Many countries had proved that rapid and large-scale progress towards the millennium targets was possible, he said. That happened when strong Government leadership and good policies supporting private investment and productivity growth, as well as sound strategies for scaling up public investment, were reinforced by adequate international financing and technical support. In that regard, many Asian countries had led the way with the fastest reduction in extreme poverty in human history. “Clearly we have made a real difference. Yet we are falling short of what I know we can do. Just past the halfway point of the race to achieve the MDGs, many countries remain off track,” he said. That was particularly true across large parts of Africa and for many least developed countries. However, even some of South Asia’s fast-growing countries faced serious challenges in improving and achieving certain other goals, and some of Latin America’s middle-income countries had struggled to wipe out pockets of extreme poverty.
The challenge of meeting the millennium targets was being compounded in the short-term by the recent rise in food prices, which threatened to undo the gains achieved so far in fighting hunger and malnutrition, he said. That situation called for a substantial increase in investment and expenditures in agriculture. It also underscored the importance of pushing for an open trading system in agricultural commodities, which would benefit countries worldwide. A slowing world economy also increased the immediate challenges faced by developing countries. In the longer term, development progress was gravely threatened by the effects of climate change and other major environmental challenges. Developing countries, with limited technological and financial resources, were particularly ill-equipped to adapt to changes in the natural environment that could adversely impact socio-economic development. They needed more assistance and resources to support adaptation efforts, so they could secure existing gains and continue to advance.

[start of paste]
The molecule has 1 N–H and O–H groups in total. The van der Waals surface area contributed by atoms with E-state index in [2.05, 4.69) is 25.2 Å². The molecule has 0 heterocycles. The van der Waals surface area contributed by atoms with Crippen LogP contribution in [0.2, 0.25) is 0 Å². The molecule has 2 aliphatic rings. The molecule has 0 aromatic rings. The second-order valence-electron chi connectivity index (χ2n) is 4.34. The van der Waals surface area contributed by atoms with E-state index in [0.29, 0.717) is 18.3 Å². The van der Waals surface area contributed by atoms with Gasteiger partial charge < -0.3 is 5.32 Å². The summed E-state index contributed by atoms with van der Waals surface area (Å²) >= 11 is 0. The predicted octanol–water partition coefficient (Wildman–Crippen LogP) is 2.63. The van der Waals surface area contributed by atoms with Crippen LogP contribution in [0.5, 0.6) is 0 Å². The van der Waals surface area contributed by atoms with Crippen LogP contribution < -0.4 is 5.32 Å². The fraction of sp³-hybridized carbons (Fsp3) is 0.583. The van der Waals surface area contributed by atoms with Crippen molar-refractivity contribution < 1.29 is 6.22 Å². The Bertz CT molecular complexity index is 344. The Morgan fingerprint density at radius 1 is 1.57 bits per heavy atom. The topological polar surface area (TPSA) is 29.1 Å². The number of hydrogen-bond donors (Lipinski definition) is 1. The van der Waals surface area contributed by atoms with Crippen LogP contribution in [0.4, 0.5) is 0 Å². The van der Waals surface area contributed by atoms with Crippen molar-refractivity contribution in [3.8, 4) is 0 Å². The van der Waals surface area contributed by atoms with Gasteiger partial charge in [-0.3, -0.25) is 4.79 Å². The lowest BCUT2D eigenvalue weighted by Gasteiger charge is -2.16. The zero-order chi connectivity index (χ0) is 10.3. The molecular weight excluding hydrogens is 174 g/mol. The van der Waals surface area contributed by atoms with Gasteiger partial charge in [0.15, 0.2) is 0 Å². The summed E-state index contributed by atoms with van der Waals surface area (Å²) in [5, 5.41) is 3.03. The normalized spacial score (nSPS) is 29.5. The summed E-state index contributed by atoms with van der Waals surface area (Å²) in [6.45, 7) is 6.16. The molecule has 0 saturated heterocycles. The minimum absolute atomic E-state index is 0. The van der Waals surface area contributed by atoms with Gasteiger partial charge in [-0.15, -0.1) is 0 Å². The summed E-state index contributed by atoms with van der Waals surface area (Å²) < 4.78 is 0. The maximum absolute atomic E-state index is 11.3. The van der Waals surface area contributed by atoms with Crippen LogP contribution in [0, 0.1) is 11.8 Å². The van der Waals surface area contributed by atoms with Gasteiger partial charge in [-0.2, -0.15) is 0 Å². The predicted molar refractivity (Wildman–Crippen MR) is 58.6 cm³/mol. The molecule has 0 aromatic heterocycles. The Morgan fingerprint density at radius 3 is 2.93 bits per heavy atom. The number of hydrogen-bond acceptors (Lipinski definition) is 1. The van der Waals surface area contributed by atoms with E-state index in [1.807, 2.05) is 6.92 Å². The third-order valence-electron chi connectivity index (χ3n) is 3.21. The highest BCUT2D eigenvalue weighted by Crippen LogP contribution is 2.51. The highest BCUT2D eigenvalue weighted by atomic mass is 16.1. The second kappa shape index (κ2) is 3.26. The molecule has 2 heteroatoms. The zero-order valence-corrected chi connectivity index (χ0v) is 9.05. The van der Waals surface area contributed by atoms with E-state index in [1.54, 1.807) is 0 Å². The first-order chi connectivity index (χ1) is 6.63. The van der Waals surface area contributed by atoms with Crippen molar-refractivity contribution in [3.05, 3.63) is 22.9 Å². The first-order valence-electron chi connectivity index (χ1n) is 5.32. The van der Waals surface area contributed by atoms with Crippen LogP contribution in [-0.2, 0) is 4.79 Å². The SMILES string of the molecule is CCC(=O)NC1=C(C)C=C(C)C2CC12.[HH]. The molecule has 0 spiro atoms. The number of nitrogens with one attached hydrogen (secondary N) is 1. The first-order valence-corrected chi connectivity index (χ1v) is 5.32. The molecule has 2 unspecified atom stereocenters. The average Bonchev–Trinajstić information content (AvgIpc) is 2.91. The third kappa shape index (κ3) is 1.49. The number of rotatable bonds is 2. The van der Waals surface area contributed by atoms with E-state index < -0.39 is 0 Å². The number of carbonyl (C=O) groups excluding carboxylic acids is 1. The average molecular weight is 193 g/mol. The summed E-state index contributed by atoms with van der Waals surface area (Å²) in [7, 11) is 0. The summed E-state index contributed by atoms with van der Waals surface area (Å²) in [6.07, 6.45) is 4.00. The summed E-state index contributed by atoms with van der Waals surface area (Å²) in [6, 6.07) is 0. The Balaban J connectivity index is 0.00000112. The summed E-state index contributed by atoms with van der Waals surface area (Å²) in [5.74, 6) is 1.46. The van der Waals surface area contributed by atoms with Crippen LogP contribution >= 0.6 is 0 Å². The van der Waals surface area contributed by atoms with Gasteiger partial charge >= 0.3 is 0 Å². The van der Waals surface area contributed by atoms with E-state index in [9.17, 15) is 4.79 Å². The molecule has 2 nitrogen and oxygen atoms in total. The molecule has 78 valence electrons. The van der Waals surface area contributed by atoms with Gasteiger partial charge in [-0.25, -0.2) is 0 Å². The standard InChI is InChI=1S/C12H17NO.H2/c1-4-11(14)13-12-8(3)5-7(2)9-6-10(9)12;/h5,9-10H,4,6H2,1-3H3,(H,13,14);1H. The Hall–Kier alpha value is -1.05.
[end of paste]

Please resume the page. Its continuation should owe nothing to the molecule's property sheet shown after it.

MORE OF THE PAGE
More must also be done to achieve gender equality and promote women’s rights, he said, calling on the international community to empower women economically, include them in decision-making at all levels, and combat discrimination and violence against them. “The world’s mixed record on the MDGs and emerging complications like climate change or a global economic slowdown underscore the urgent need for a strong and sustained push towards the Millennium Development Goals. That is why I have already called for 2008 to be a year devoted to addressing the needs of the poorest of the poor, and I have made the MDGs a central priority of my term as Secretary-General,” he said.
The Secretary-General said that last September he convened the Millennium Development Goals Africa Steering Group to mobilize international financial and development organizations to support achieving the Goals in Africa, which faced some of the toughest challenges to getting on track. The Steering Committee had already identified a first set of initiatives to step up implementation, including launching an African Green Revolution to expedite economic growth and combat hunger, steps to implement comprehensive school feeding programmes using locally produced food and ensuring coverage of micronutrients, and recommendations to make critical infrastructure investments that could help raise productivity and integrate Africa into the global economy. Similar recommendations for concrete action could be prepared for other developing regions.